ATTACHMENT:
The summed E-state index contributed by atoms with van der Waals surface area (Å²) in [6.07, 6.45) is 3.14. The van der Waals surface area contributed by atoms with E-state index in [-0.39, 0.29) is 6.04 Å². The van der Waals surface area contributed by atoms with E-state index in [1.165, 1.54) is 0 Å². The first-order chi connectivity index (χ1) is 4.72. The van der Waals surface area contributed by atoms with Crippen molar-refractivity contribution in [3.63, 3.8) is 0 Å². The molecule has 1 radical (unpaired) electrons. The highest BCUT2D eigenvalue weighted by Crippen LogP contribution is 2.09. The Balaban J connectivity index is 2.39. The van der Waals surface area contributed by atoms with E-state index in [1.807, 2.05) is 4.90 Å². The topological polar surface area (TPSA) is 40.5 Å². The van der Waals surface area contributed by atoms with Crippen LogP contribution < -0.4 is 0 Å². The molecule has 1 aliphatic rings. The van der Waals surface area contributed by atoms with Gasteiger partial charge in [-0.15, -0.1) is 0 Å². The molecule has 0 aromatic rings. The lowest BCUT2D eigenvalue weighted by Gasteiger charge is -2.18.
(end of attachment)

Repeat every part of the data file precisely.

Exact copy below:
The summed E-state index contributed by atoms with van der Waals surface area (Å²) in [6.07, 6.45) is 3.14. The van der Waals surface area contributed by atoms with E-state index in [-0.39, 0.29) is 6.04 Å². The van der Waals surface area contributed by atoms with E-state index in [1.165, 1.54) is 0 Å². The first-order chi connectivity index (χ1) is 4.72. The van der Waals surface area contributed by atoms with Crippen molar-refractivity contribution in [3.63, 3.8) is 0 Å². The molecule has 1 radical (unpaired) electrons. The highest BCUT2D eigenvalue weighted by Crippen LogP contribution is 2.09. The Balaban J connectivity index is 2.39. The van der Waals surface area contributed by atoms with E-state index in [1.807, 2.05) is 4.90 Å². The topological polar surface area (TPSA) is 40.5 Å². The van der Waals surface area contributed by atoms with Crippen LogP contribution < -0.4 is 0 Å². The molecule has 1 aliphatic rings. The van der Waals surface area contributed by atoms with Gasteiger partial charge in [-0.15, -0.1) is 0 Å². The molecule has 0 aromatic rings. The lowest BCUT2D eigenvalue weighted by Gasteiger charge is -2.18.